UN Human Rights Rapporteur’s alarming findings on the effects of sanctions against Venezuela

UN Human Rights Rapporteur’s alarming findings on the effects of sanctions against Venezuela

The government of the Bolivarian Republic of Venezuela extended an invitation to an expert in International Law and International Relations, Ms. Alena Douhan, in her role as Special Rapporteur on the negative impact of unilateral coercive measures on human rights. This is the name of the Mandate that, in 2014, the UN Human Rights Council resolved to establish due to the alarming consequences on the populations of those countries that have been the colonial, interventionist and imperialist objective of the United States, England, and part of the European Union, as well as other countries and regional blocs that have slavishly agreed to these sanctions.

The United Nations has reacted to human rights violations, creating bodies such as the Office of the High Commissioner for Human Rights, the Human Rights Council and nine other bodies that address problems related to vulnerability and the violation of these fundamental rights, including economic rights, the rights of the children, migrant workers, and persons with disabilities, as well as against racial discrimination, discrimination against women, torture, and the forced disappearance of persons. This extensive multilateral network oversees the application and compliance of the main international human rights treaties.

Despite these efforts, on a daily basis the peoples of the world are witnessing a dramatic increase in violations of their most essential Human Rights. This is why there is great urgency to continue to evidence the abuses of the global hegemonic powers against the nations and peoples that defend their independence and sovereign interests. This is the framework for the visit of the Special Rapporteur to Venezuela to verify, from the widest and diverse sectors of Venezuelan society and the State, the negative repercussions that these illegally imposed sanctions have had on the country. We will now present some of the most important points made by the UN expert.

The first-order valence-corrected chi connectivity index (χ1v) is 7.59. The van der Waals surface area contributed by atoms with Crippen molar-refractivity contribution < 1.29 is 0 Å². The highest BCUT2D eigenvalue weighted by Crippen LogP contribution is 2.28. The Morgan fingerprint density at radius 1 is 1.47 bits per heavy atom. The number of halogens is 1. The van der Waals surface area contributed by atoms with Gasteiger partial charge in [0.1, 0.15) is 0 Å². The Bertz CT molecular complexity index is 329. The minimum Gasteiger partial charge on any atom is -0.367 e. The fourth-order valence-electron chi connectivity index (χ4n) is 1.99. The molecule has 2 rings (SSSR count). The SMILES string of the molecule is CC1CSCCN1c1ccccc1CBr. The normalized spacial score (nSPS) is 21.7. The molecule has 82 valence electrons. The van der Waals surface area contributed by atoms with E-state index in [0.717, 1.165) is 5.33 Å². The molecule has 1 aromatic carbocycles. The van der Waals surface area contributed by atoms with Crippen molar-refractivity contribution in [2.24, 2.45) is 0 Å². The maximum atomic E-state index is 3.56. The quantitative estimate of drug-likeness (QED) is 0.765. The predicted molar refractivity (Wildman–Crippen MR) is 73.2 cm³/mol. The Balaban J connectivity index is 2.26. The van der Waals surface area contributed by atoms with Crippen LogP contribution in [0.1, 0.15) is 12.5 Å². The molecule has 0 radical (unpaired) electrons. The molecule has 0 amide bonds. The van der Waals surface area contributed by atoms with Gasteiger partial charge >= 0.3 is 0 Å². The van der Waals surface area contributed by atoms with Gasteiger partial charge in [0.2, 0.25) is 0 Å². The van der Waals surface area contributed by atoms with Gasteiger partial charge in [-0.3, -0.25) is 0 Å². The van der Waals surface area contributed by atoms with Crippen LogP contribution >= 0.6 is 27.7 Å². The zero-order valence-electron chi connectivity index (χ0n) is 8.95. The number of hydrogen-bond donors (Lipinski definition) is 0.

From February 1 to 12, 2021, Ms. Douhan toured the Venezuelan national territory maintaining a totally autonomous agenda that included meetings with different actors and heads of government entities, as well as with representatives of the opposition, the private sector, the academic world, business, non-governmental organizations and victims of human rights violations. At the end of her visit, the Special Rapporteur had the following to say:

“During my visit I met with the President of the Republic, with the Executive Vice President and with the sectorial Vice Presidents; with the heads of the Executive, Legislative, Judicial, Citizen and Electoral Powers; among them: ministers of Foreign Affairs, Health, Education, Planning, Economy, Finance, Oil, Mining, Food, Women and Gender Equality, Blockade, Housing, Social Work, Science, Technology, Transportation, Culture and Indigenous Peoples; the Coordinator of the Food Production and Supply Committees (CLAP); the Secretary General of the Human Rights Committee; the president of Petroleos de Venezuela (PDVSA); the President of the Central Bank of Venezuela (BCV), the Director of Telecommunications; the President of the Supreme Court, Attorney General; President and members of the National Assembly; the Ombudsman; the Executive Secretary of the ALBA regional cooperation bloc; likewise, I had meetings with representatives of various political parties and unions; national and international humanitarian organizations; from the private sector; of the Catholic Church and other religious manifestations; as well as Venezuelan non-governmental actors who work in the fields of health, human rights, protection of children, women and the elderly; personal physician; University teachers; school teachers; and independent researchers.”